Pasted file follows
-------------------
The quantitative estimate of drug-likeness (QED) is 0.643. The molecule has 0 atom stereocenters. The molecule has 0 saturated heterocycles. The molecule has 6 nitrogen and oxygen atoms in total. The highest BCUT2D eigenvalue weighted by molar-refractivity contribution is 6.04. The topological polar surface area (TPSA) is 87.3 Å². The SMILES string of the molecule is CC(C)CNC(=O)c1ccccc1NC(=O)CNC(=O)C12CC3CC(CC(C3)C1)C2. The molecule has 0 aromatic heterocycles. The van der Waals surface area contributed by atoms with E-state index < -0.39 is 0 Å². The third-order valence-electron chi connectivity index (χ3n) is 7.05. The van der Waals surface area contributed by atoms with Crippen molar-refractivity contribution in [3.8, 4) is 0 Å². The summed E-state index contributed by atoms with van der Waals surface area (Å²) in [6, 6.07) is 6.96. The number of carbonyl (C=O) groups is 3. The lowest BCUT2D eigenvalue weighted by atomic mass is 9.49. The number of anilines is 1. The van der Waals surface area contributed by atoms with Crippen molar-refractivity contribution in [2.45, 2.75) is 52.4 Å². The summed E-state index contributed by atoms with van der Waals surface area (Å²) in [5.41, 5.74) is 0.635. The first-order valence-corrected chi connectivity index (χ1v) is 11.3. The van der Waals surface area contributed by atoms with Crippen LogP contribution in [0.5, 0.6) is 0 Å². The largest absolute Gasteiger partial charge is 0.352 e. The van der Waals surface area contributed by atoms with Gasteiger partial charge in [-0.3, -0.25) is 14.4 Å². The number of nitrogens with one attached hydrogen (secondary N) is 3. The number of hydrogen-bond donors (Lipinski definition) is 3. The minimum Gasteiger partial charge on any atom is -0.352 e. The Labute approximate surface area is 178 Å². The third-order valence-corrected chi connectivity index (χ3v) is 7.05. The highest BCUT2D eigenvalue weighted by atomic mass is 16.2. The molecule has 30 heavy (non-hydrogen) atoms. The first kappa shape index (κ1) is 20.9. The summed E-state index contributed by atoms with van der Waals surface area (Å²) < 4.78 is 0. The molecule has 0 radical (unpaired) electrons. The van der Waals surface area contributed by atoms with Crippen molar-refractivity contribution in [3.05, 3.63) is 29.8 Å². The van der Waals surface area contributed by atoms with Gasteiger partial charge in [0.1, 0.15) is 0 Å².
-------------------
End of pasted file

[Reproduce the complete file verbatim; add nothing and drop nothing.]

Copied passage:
The quantitative estimate of drug-likeness (QED) is 0.643. The molecule has 0 atom stereocenters. The molecule has 0 saturated heterocycles. The molecule has 6 nitrogen and oxygen atoms in total. The highest BCUT2D eigenvalue weighted by molar-refractivity contribution is 6.04. The topological polar surface area (TPSA) is 87.3 Å². The SMILES string of the molecule is CC(C)CNC(=O)c1ccccc1NC(=O)CNC(=O)C12CC3CC(CC(C3)C1)C2. The molecule has 0 aromatic heterocycles. The van der Waals surface area contributed by atoms with E-state index < -0.39 is 0 Å². The third-order valence-electron chi connectivity index (χ3n) is 7.05. The van der Waals surface area contributed by atoms with Crippen molar-refractivity contribution in [3.8, 4) is 0 Å². The summed E-state index contributed by atoms with van der Waals surface area (Å²) in [6, 6.07) is 6.96. The number of carbonyl (C=O) groups is 3. The lowest BCUT2D eigenvalue weighted by atomic mass is 9.49. The number of anilines is 1. The van der Waals surface area contributed by atoms with Crippen molar-refractivity contribution in [2.45, 2.75) is 52.4 Å². The summed E-state index contributed by atoms with van der Waals surface area (Å²) in [5.41, 5.74) is 0.635. The first-order valence-corrected chi connectivity index (χ1v) is 11.3. The van der Waals surface area contributed by atoms with Crippen LogP contribution in [0.5, 0.6) is 0 Å². The largest absolute Gasteiger partial charge is 0.352 e. The van der Waals surface area contributed by atoms with Gasteiger partial charge in [-0.3, -0.25) is 14.4 Å². The number of nitrogens with one attached hydrogen (secondary N) is 3. The number of hydrogen-bond donors (Lipinski definition) is 3. The minimum Gasteiger partial charge on any atom is -0.352 e. The Labute approximate surface area is 178 Å². The third-order valence-corrected chi connectivity index (χ3v) is 7.05. The highest BCUT2D eigenvalue weighted by atomic mass is 16.2. The molecule has 30 heavy (non-hydrogen) atoms. The first kappa shape index (κ1) is 20.9. The summed E-state index contributed by atoms with van der Waals surface area (Å²) < 4.78 is 0. The molecule has 0 radical (unpaired) electrons. The van der Waals surface area contributed by atoms with Crippen molar-refractivity contribution in [3.05, 3.63) is 29.8 Å². The van der Waals surface area contributed by atoms with Gasteiger partial charge in [0.1, 0.15) is 0 Å².